The feature I wound up using the most was the cultures. In fact, it was probably one of the things I visited most frequently within Campfire. Although I would have preferred some way to organize the information a little better, it was easy for me to add and edit whatever details I wanted, and for the most part, it was easy for me to locate those details again when I needed to refer back to something. I made one page per country. Like with pretty much every other tab, there are ways to easily create a template, and folders, so one could theoretically make a folder for each country and thereby break the information down into separate pages so it’s easier to keep track of everything.
I cannot speak to the philosophies, systems, or items features, as I did not use them. The philosophies seemed redundant, as theoretically most authors could just clump the philosophies in as part of their religions. Systems are to be used for governments, organizations, and so forth, but that was only made clear from the website and I learned about it far too late for it to be of much use. And again, there were no items in my story worth listing. I think that several of these features are either redundant or too niche to be worthwhile for most people.
Learning Curves and Usability
Considering the extensive functionality that the program tries to cover, it shouldn’t come as a surprise that there is a learning curve for Campfire. I never felt like I wanted to pull out my hair for struggling to make sense of the program, yet it’s very easy for a beginner to stick with the basics, perhaps not making full use of the program. Luckily, there are both webpages and videos designed to help inspire creators to take full advantage of Campfire.
Speaking aesthetically, I will say that the program looks good. It makes a difference. It makes me want to keep going back to use it. There are only two adjustments that I think would better the design. Firstly: many programs that rely heavily on design (examples: website makers like Wix and graphic design platforms like Canva) often work intuitively with the user to help them line up or adjust the size of different elements so that it doesn’t look all wonky.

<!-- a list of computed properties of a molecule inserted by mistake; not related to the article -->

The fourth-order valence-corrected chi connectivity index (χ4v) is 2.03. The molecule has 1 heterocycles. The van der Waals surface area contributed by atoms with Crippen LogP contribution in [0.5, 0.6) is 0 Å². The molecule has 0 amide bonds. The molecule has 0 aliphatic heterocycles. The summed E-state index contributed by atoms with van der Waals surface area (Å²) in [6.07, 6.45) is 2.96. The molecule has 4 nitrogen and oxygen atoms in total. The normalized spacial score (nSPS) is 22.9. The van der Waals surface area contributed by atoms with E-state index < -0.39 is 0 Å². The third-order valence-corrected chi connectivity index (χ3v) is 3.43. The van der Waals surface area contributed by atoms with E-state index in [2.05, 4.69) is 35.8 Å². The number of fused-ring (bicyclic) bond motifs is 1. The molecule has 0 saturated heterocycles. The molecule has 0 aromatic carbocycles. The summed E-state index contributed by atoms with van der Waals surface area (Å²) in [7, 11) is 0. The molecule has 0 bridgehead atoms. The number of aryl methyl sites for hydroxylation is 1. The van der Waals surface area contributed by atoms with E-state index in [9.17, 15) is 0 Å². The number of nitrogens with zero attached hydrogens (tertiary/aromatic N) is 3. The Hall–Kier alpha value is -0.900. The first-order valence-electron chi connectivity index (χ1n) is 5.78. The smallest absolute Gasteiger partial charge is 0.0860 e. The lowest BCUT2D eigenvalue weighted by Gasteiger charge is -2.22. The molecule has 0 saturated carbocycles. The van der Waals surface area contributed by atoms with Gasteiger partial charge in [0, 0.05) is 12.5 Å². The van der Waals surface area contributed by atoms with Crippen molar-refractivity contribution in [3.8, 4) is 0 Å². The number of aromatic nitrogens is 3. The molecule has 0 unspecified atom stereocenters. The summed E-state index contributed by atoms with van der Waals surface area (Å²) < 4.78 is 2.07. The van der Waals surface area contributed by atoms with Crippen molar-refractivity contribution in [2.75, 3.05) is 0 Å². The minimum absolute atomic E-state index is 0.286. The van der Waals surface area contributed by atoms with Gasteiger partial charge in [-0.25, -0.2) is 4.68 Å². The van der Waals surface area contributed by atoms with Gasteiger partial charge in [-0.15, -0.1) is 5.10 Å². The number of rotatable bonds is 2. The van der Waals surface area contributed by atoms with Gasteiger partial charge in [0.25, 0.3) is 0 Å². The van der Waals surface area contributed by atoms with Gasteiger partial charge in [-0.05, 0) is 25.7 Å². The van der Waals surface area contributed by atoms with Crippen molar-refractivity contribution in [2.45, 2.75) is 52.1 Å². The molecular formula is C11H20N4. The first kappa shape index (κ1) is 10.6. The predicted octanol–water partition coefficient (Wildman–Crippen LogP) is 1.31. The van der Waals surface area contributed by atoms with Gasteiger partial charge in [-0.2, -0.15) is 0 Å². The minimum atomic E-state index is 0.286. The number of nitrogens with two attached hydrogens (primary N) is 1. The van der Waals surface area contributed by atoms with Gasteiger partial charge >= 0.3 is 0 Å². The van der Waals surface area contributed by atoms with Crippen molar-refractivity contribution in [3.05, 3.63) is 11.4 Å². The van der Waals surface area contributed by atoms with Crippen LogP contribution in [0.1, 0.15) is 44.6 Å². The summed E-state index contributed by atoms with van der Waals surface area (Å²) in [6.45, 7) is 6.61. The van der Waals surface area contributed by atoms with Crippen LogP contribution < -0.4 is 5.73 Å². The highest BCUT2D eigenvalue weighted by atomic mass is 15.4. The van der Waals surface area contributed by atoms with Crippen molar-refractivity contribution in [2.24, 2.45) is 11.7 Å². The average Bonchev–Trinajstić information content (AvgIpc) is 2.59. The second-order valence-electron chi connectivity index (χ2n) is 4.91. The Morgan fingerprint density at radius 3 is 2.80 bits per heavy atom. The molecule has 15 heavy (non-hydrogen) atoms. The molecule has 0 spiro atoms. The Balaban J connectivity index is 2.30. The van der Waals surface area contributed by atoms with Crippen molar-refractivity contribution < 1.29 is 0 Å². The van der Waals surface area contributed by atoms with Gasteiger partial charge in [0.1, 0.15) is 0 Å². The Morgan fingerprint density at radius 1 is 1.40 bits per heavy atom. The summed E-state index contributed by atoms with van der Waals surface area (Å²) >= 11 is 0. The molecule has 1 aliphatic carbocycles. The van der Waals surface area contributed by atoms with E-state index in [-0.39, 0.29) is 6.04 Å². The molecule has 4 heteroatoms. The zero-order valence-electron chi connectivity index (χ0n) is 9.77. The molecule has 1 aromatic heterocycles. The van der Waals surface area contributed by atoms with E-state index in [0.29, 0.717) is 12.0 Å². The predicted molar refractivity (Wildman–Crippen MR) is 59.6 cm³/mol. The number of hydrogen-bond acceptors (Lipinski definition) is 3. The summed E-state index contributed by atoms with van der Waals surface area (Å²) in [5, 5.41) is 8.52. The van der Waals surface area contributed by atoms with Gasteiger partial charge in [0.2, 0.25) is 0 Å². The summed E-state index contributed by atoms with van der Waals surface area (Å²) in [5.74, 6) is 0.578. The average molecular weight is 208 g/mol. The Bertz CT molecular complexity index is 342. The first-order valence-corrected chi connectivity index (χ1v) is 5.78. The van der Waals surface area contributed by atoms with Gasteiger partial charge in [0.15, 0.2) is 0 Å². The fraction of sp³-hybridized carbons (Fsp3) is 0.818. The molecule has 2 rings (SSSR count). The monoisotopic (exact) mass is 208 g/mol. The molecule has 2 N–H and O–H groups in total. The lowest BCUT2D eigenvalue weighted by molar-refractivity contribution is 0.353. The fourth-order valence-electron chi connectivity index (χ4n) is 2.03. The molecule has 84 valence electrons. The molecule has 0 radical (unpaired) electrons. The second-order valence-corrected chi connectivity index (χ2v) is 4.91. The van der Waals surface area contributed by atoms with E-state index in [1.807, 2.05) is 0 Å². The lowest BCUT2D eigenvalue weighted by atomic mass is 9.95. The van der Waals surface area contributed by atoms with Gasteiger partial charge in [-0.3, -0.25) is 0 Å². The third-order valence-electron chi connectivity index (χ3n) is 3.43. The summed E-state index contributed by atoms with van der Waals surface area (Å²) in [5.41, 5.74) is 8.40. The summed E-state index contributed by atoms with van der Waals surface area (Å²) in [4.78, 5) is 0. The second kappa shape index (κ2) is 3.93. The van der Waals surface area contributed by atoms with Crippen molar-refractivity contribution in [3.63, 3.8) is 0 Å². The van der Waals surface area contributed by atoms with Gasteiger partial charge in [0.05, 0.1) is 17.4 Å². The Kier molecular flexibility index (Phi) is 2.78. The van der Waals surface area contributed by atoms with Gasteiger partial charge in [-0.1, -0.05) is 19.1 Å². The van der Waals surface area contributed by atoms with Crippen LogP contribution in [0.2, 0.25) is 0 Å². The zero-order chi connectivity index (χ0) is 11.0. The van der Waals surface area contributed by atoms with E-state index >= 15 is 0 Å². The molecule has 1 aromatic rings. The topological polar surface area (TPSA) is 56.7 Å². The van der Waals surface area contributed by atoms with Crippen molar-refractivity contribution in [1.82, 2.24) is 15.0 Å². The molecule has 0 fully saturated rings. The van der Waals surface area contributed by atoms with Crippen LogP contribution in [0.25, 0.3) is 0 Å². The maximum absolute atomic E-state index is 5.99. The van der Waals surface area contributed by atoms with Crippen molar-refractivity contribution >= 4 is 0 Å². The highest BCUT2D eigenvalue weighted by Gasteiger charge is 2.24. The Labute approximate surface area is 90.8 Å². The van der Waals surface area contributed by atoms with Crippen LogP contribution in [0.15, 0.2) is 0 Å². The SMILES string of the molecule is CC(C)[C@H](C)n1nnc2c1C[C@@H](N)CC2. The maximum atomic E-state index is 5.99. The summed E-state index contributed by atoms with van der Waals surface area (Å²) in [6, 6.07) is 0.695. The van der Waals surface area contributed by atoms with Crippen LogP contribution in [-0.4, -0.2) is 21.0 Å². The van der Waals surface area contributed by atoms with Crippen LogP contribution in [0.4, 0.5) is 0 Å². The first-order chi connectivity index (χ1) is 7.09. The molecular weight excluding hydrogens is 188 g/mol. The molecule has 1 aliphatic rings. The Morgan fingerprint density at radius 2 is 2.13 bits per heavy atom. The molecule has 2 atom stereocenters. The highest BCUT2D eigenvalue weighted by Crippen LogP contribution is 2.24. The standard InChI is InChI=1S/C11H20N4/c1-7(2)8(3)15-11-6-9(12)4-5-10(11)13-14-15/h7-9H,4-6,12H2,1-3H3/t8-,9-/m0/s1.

Secondly: in the most recent update, Campfire added a toolbar to the bottom of the window. It serves the same function as the menu above, and there is no way to move it, which means it can block the view of some of the text elements located near the bottom of the screen. If there was a way to minimize it, or simply to remove it, I think Campfire would function better for it.
State of Recommendation
Overall, I would say that Campfire can be an incredibly useful tool if one is willing to invest the time and money into it. I do also think one could find Google Sites to be as effective, especially for the more basic functions (i.e. the character and setting details, especially.) It’s also worth pointing out that, should one decide they’d only want to use specific functions of Campfire (perhaps just the character set, or the setting, or whatever), they are due to release Campfire Blaze in November, where the plan will be far more customizable, but Blaze will be subscription rather than one-time purchase.
If you’re questioning whether or not Campfire Pro is worth the cost, it boils down to how detailed you like to get in your writing. If you’re a fantasy or even sci-fi writer, I would definitely recommend the free ten-day trial. I don’t even think they asked for any payment information to download, so I don’t think they’ll charge you if you forget to cancel by the end of the ten days. Personally, even if you’re an avid world-builder like I am, I might recommend you try out the program without the Worldbuilding Pack and see if the Encyclopedia is serviceable in its stead.
The Campfire Technology team is constantly working on new and old, so I think we can expect great things to come out of it, whether it’s updates to the Campfire Pro or the launch of Blaze.
If you’re familiar with Campfire Pro, please feel free to share your thoughts down in the comments… Whatever you liked or disliked about it, whether you found it useful overall.